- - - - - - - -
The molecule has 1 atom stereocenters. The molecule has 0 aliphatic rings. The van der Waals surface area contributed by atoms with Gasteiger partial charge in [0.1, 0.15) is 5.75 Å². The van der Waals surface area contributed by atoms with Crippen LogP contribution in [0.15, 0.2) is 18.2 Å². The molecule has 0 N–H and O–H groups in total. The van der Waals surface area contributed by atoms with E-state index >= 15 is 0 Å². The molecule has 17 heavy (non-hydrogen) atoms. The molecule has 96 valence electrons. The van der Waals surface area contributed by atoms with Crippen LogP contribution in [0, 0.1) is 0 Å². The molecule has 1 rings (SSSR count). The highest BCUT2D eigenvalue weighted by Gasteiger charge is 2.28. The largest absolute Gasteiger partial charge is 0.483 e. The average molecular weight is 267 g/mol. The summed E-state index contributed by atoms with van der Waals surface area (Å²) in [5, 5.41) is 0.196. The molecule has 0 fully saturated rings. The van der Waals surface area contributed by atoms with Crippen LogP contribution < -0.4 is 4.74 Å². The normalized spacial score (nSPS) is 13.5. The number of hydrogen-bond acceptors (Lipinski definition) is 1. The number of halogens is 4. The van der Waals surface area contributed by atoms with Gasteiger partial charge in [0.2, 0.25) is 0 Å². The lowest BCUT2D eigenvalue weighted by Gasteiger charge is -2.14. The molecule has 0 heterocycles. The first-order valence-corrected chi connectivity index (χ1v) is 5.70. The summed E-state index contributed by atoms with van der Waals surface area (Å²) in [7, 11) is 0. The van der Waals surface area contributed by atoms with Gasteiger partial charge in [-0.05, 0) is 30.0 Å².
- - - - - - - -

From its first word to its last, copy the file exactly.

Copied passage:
The molecule has 1 atom stereocenters. The molecule has 0 aliphatic rings. The van der Waals surface area contributed by atoms with Gasteiger partial charge in [0.1, 0.15) is 5.75 Å². The van der Waals surface area contributed by atoms with Crippen LogP contribution in [0.15, 0.2) is 18.2 Å². The molecule has 0 N–H and O–H groups in total. The van der Waals surface area contributed by atoms with E-state index >= 15 is 0 Å². The molecule has 17 heavy (non-hydrogen) atoms. The molecule has 96 valence electrons. The van der Waals surface area contributed by atoms with Crippen LogP contribution in [0, 0.1) is 0 Å². The molecule has 1 rings (SSSR count). The highest BCUT2D eigenvalue weighted by Gasteiger charge is 2.28. The largest absolute Gasteiger partial charge is 0.483 e. The average molecular weight is 267 g/mol. The summed E-state index contributed by atoms with van der Waals surface area (Å²) in [5, 5.41) is 0.196. The molecule has 0 fully saturated rings. The van der Waals surface area contributed by atoms with Crippen LogP contribution < -0.4 is 4.74 Å². The normalized spacial score (nSPS) is 13.5. The number of hydrogen-bond acceptors (Lipinski definition) is 1. The number of halogens is 4. The van der Waals surface area contributed by atoms with Gasteiger partial charge in [0.2, 0.25) is 0 Å². The lowest BCUT2D eigenvalue weighted by Gasteiger charge is -2.14. The molecule has 0 heterocycles. The first-order valence-corrected chi connectivity index (χ1v) is 5.70. The summed E-state index contributed by atoms with van der Waals surface area (Å²) in [7, 11) is 0. The van der Waals surface area contributed by atoms with Gasteiger partial charge in [-0.05, 0) is 30.0 Å².